My car died in the winter of 2012, when I was in my second semester of grad school, so I called a tow truck and had it hauled to a dealership on the other side of town.
The truck driver was friendly and chatty and so was his wife, who had come along for the ride.
The three of us sat together on a bench seat in the cab of the truck, and they asked about school and my ambitions in life.
I was reluctant to reveal too much, and they could tell I was being honest, but not open.
Finally, I revealed the thing I really wanted to do, the thing I’d wanted to do since I was eight years old.
“I want to write books,” I said.
The truck driver’s wife, who sat immediately to my left, didn’t miss a beat.
“So do it,” she said. “You should do that.”
I grinned stupidly and said something non-committal like: “Yeah, I’d like to. We’ll see.”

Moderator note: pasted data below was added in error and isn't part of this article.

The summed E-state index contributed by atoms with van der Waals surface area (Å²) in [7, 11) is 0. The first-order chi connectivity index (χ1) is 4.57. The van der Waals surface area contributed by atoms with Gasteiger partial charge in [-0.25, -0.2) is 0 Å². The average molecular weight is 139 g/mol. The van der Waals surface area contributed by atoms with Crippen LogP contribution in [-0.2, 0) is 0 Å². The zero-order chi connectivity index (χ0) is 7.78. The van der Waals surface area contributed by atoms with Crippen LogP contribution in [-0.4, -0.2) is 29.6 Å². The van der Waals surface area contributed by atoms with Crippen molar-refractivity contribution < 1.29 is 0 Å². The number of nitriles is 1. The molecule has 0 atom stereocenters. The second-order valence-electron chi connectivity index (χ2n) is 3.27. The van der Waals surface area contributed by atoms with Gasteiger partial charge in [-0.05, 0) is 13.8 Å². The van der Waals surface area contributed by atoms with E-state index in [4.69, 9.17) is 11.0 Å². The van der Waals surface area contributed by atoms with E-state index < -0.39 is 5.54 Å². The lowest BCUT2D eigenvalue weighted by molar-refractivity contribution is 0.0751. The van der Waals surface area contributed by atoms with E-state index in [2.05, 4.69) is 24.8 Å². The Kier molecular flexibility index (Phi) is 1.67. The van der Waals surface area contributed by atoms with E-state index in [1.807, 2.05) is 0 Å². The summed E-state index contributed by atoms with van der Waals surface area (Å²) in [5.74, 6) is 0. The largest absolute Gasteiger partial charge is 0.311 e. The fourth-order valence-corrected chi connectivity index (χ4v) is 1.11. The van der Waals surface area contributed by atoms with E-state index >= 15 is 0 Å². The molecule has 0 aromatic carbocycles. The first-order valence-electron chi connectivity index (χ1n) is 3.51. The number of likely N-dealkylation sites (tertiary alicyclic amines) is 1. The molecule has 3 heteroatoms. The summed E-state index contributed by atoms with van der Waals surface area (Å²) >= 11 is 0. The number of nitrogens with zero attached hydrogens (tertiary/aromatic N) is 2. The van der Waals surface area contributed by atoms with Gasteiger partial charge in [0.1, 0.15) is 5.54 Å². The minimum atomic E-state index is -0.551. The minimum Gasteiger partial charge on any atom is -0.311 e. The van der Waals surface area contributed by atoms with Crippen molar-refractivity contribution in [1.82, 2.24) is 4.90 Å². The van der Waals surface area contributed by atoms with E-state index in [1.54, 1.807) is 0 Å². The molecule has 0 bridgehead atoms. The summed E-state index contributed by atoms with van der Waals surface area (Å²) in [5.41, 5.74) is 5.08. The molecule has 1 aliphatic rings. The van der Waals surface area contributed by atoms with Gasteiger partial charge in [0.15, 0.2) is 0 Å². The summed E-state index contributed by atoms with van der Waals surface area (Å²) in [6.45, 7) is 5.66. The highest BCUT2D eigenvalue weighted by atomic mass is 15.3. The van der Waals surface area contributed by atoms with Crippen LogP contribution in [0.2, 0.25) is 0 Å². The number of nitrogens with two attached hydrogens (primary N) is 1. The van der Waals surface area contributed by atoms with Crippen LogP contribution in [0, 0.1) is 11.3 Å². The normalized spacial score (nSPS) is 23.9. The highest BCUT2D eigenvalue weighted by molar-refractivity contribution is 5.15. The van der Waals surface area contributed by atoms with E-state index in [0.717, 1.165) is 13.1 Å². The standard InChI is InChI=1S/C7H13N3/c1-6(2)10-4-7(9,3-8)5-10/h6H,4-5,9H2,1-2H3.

But I knew she was right. I knew she had just given me some of the best advice I’d ever received as a writer.
If you want to do this, then do it.
Don’t hem and ha over what, exactly, you’ll write.
Don’t worry if you’ll make any money at it.
Don’t quit your day job. Please don’t.
That may never be in the cards.
Most writers have day jobs.
But get out of your own way.
If this is something you want to do, you should do it.
Be careful. Be cautious. But don’t be shy.
About three years later, I took an online course about how to write a book.
It was expensive, but it taught me the basics: How to come up with an idea, how to sketch an outline, how to stick to a writing schedule.
After two more years of fits and starts, while I juggled new jobs and the workload and stresses that came with them, I finally published.
“Self-published,” I told my cousin Chris when he asked about it.
“Ah,” he said. “Still counts.”
He’s right. It counts. I am, technically, a published author.
It wouldn’t have happened if I’d never taken a chance.
It wouldn’t have happened if I’d worried too much about what people would say, or what they would think of me, or whether or not my book would sell a million copies.
It wouldn’t have happened if I’d hadn’t followed my friendly companion’s advice that day.
Her thoughts, echoing the marketing gods at Nike, is the best I have to offer if writing is something you want to do.
So do it. You should do that.
You really should.